The past decade has seen a genuine revolution in employment law, as some forty American jurisdictions, in square holdings or strong dictum and on one or more diverse theories, have modified the conventional doctrine whereby employers "may dismiss their employees at will...for good cause, for no cause or even for cause morally wrong." In this paper I shall briefly review the theories most frequently invoked by the courts in dealing with wrongful dismissal and indicate their deficiencies as a permanent solution for the problem. Next, I shall summarize the major arguments for and against the doctrine of employment at will. Finally, I shall consider some of the particular issues that will have to be resolved in any proposed legislation. But first, to view the whole question from a somewhat different perspective, I should like to look at a few sociopsychological factors that may help explain why the United States remains today the last major industrial democracy in the world without generalized "just cause" protections for its workers.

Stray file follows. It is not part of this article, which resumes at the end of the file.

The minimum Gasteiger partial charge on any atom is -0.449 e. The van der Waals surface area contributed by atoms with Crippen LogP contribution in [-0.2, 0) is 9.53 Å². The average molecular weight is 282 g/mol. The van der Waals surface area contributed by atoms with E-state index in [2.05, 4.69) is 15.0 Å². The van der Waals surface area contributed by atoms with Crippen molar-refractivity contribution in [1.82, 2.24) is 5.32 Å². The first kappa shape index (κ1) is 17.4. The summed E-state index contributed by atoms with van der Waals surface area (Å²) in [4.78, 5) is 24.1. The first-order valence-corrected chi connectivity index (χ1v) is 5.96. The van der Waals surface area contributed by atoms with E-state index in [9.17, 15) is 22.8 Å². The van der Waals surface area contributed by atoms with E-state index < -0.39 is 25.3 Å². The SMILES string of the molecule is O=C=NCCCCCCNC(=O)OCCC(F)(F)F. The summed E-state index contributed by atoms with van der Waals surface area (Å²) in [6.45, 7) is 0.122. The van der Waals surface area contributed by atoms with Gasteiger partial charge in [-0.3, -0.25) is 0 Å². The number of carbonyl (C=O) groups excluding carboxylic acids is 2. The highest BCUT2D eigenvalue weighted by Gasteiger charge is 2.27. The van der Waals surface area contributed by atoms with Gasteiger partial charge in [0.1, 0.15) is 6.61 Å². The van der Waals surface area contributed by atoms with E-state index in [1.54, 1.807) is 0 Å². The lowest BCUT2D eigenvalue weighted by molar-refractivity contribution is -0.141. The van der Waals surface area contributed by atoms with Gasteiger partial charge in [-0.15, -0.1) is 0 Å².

St. Antoine, Theodore J. "At-Will Employment and the Handsome American: A Case Study in Law and Social Psychology." Speech. Los Angeles: UCLA Institute of Industrial Relations, (November 1987).